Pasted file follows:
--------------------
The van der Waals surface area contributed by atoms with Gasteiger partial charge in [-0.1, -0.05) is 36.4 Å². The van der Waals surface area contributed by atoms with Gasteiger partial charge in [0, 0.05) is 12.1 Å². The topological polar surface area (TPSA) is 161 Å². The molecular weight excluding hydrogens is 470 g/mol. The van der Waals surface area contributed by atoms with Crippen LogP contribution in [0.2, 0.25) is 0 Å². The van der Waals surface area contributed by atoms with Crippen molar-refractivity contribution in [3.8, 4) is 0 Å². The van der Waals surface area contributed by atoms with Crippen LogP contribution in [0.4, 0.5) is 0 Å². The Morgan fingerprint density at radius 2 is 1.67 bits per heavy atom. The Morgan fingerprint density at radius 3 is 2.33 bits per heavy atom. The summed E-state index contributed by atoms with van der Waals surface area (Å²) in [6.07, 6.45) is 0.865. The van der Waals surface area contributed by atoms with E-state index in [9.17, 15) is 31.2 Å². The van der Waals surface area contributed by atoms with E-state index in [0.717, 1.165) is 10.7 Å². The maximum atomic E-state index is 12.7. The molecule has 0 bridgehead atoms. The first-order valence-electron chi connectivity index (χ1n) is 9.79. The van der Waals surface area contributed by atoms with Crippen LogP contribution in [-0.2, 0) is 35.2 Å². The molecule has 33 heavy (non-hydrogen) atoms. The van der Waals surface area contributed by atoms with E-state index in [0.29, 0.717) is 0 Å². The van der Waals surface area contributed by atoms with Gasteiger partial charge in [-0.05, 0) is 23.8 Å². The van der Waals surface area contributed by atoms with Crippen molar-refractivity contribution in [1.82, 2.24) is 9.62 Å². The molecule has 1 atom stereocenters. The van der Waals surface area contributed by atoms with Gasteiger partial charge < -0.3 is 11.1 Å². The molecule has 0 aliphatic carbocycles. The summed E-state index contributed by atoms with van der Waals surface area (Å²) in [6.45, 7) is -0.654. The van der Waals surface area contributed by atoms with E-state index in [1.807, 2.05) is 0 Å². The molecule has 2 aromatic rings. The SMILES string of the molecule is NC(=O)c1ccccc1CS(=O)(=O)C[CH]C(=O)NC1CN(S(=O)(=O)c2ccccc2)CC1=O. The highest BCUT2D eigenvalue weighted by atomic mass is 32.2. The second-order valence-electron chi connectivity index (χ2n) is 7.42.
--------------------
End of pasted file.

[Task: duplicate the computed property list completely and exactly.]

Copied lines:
The van der Waals surface area contributed by atoms with Gasteiger partial charge in [-0.1, -0.05) is 36.4 Å². The van der Waals surface area contributed by atoms with Gasteiger partial charge in [0, 0.05) is 12.1 Å². The topological polar surface area (TPSA) is 161 Å². The molecular weight excluding hydrogens is 470 g/mol. The van der Waals surface area contributed by atoms with Crippen LogP contribution in [0.2, 0.25) is 0 Å². The van der Waals surface area contributed by atoms with Crippen molar-refractivity contribution in [3.8, 4) is 0 Å². The van der Waals surface area contributed by atoms with Crippen LogP contribution in [0.4, 0.5) is 0 Å². The Morgan fingerprint density at radius 2 is 1.67 bits per heavy atom. The Morgan fingerprint density at radius 3 is 2.33 bits per heavy atom. The summed E-state index contributed by atoms with van der Waals surface area (Å²) in [6.07, 6.45) is 0.865. The van der Waals surface area contributed by atoms with E-state index in [9.17, 15) is 31.2 Å². The van der Waals surface area contributed by atoms with E-state index in [0.717, 1.165) is 10.7 Å². The maximum atomic E-state index is 12.7. The molecule has 0 bridgehead atoms. The first-order valence-electron chi connectivity index (χ1n) is 9.79. The van der Waals surface area contributed by atoms with Crippen LogP contribution in [-0.2, 0) is 35.2 Å². The molecule has 33 heavy (non-hydrogen) atoms. The van der Waals surface area contributed by atoms with E-state index in [0.29, 0.717) is 0 Å². The van der Waals surface area contributed by atoms with Gasteiger partial charge in [-0.05, 0) is 23.8 Å². The van der Waals surface area contributed by atoms with Crippen molar-refractivity contribution in [1.82, 2.24) is 9.62 Å². The molecule has 1 atom stereocenters. The van der Waals surface area contributed by atoms with Gasteiger partial charge < -0.3 is 11.1 Å². The molecule has 0 aliphatic carbocycles. The summed E-state index contributed by atoms with van der Waals surface area (Å²) in [6.45, 7) is -0.654. The van der Waals surface area contributed by atoms with E-state index in [1.807, 2.05) is 0 Å². The molecule has 2 aromatic rings. The SMILES string of the molecule is NC(=O)c1ccccc1CS(=O)(=O)C[CH]C(=O)NC1CN(S(=O)(=O)c2ccccc2)CC1=O. The highest BCUT2D eigenvalue weighted by atomic mass is 32.2. The second-order valence-electron chi connectivity index (χ2n) is 7.42.